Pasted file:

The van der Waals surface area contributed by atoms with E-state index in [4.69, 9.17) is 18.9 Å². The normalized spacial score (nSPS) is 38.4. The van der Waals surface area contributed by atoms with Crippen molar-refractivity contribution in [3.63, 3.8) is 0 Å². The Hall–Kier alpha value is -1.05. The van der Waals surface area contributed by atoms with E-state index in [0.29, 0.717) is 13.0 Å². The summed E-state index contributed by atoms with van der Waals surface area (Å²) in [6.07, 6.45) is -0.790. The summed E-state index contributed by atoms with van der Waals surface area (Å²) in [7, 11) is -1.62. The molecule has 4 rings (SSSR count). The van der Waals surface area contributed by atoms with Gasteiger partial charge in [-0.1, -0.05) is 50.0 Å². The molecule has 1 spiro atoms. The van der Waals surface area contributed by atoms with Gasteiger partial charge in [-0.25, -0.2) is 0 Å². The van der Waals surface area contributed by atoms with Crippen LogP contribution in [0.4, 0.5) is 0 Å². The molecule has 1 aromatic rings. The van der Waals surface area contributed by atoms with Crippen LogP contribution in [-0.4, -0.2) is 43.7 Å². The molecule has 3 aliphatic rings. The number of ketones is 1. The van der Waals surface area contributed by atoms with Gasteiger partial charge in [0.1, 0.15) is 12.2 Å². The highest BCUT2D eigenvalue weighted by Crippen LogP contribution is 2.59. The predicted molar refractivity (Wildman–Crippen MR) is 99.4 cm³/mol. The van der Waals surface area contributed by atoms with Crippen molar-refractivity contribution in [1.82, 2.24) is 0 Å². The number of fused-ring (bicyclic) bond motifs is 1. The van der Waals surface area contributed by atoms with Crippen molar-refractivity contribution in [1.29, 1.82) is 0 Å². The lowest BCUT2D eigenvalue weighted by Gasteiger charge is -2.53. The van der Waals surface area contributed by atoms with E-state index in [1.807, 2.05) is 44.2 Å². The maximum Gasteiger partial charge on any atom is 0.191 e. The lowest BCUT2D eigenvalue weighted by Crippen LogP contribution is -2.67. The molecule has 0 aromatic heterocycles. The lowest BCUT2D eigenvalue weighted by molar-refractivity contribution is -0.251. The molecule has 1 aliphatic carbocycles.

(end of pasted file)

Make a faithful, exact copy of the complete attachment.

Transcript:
The van der Waals surface area contributed by atoms with E-state index in [4.69, 9.17) is 18.9 Å². The normalized spacial score (nSPS) is 38.4. The van der Waals surface area contributed by atoms with Crippen molar-refractivity contribution in [3.63, 3.8) is 0 Å². The Hall–Kier alpha value is -1.05. The van der Waals surface area contributed by atoms with E-state index in [0.29, 0.717) is 13.0 Å². The summed E-state index contributed by atoms with van der Waals surface area (Å²) in [6.07, 6.45) is -0.790. The summed E-state index contributed by atoms with van der Waals surface area (Å²) in [7, 11) is -1.62. The molecule has 4 rings (SSSR count). The van der Waals surface area contributed by atoms with Gasteiger partial charge in [-0.1, -0.05) is 50.0 Å². The molecule has 1 spiro atoms. The van der Waals surface area contributed by atoms with Gasteiger partial charge in [-0.25, -0.2) is 0 Å². The van der Waals surface area contributed by atoms with Crippen LogP contribution in [0.4, 0.5) is 0 Å². The molecule has 1 aromatic rings. The van der Waals surface area contributed by atoms with Crippen LogP contribution in [-0.4, -0.2) is 43.7 Å². The molecule has 3 aliphatic rings. The number of ketones is 1. The van der Waals surface area contributed by atoms with Gasteiger partial charge in [0.1, 0.15) is 12.2 Å². The highest BCUT2D eigenvalue weighted by Crippen LogP contribution is 2.59. The predicted molar refractivity (Wildman–Crippen MR) is 99.4 cm³/mol. The van der Waals surface area contributed by atoms with Crippen molar-refractivity contribution in [1.82, 2.24) is 0 Å². The number of fused-ring (bicyclic) bond motifs is 1. The van der Waals surface area contributed by atoms with Crippen molar-refractivity contribution in [1.29, 1.82) is 0 Å². The lowest BCUT2D eigenvalue weighted by Gasteiger charge is -2.53. The van der Waals surface area contributed by atoms with E-state index in [1.807, 2.05) is 44.2 Å². The maximum Gasteiger partial charge on any atom is 0.191 e. The lowest BCUT2D eigenvalue weighted by Crippen LogP contribution is -2.67. The molecule has 0 aromatic heterocycles. The lowest BCUT2D eigenvalue weighted by molar-refractivity contribution is -0.251. The molecule has 1 aliphatic carbocycles.